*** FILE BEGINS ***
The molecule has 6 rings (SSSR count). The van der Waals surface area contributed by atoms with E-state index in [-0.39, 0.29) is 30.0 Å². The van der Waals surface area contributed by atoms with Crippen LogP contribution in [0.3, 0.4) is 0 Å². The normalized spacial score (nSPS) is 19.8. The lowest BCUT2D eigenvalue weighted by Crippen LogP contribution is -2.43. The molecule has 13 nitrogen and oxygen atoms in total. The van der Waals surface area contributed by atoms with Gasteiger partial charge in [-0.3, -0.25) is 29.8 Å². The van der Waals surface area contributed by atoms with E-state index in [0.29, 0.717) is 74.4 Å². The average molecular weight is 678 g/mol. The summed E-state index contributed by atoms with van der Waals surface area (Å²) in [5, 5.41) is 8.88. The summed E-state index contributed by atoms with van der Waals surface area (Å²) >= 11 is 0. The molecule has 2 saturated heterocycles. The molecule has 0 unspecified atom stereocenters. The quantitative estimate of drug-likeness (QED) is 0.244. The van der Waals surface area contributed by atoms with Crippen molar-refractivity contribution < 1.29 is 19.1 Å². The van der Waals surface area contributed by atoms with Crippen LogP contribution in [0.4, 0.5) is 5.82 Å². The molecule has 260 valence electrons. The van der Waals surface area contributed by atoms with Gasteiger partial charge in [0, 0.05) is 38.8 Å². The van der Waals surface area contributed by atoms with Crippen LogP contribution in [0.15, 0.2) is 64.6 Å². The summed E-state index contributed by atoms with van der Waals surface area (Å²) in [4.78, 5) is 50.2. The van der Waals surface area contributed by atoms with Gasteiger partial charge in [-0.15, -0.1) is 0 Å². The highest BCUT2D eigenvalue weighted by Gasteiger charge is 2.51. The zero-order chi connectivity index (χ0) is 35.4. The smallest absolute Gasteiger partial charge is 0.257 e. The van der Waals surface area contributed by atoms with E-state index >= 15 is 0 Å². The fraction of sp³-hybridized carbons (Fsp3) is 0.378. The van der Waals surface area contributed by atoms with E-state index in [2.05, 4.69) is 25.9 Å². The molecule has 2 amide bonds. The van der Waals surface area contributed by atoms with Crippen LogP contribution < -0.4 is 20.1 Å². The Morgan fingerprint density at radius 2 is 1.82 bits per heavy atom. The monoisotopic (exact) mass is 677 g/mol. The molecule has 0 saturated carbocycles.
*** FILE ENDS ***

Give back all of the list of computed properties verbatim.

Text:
The molecule has 6 rings (SSSR count). The van der Waals surface area contributed by atoms with E-state index in [-0.39, 0.29) is 30.0 Å². The van der Waals surface area contributed by atoms with Crippen LogP contribution in [0.3, 0.4) is 0 Å². The normalized spacial score (nSPS) is 19.8. The lowest BCUT2D eigenvalue weighted by Crippen LogP contribution is -2.43. The molecule has 13 nitrogen and oxygen atoms in total. The van der Waals surface area contributed by atoms with Gasteiger partial charge in [-0.3, -0.25) is 29.8 Å². The van der Waals surface area contributed by atoms with E-state index in [0.29, 0.717) is 74.4 Å². The average molecular weight is 678 g/mol. The summed E-state index contributed by atoms with van der Waals surface area (Å²) in [5, 5.41) is 8.88. The summed E-state index contributed by atoms with van der Waals surface area (Å²) >= 11 is 0. The molecule has 2 saturated heterocycles. The molecule has 0 unspecified atom stereocenters. The quantitative estimate of drug-likeness (QED) is 0.244. The van der Waals surface area contributed by atoms with Crippen molar-refractivity contribution < 1.29 is 19.1 Å². The van der Waals surface area contributed by atoms with Crippen LogP contribution in [0.4, 0.5) is 5.82 Å². The molecule has 260 valence electrons. The van der Waals surface area contributed by atoms with Gasteiger partial charge in [0, 0.05) is 38.8 Å². The van der Waals surface area contributed by atoms with Crippen LogP contribution in [0.15, 0.2) is 64.6 Å². The summed E-state index contributed by atoms with van der Waals surface area (Å²) in [4.78, 5) is 50.2. The van der Waals surface area contributed by atoms with Gasteiger partial charge in [-0.15, -0.1) is 0 Å². The highest BCUT2D eigenvalue weighted by Gasteiger charge is 2.51. The zero-order chi connectivity index (χ0) is 35.4. The smallest absolute Gasteiger partial charge is 0.257 e. The van der Waals surface area contributed by atoms with E-state index >= 15 is 0 Å². The fraction of sp³-hybridized carbons (Fsp3) is 0.378. The van der Waals surface area contributed by atoms with E-state index in [2.05, 4.69) is 25.9 Å². The molecule has 2 amide bonds. The van der Waals surface area contributed by atoms with Crippen LogP contribution < -0.4 is 20.1 Å². The Morgan fingerprint density at radius 2 is 1.82 bits per heavy atom. The monoisotopic (exact) mass is 677 g/mol. The molecule has 0 saturated carbocycles.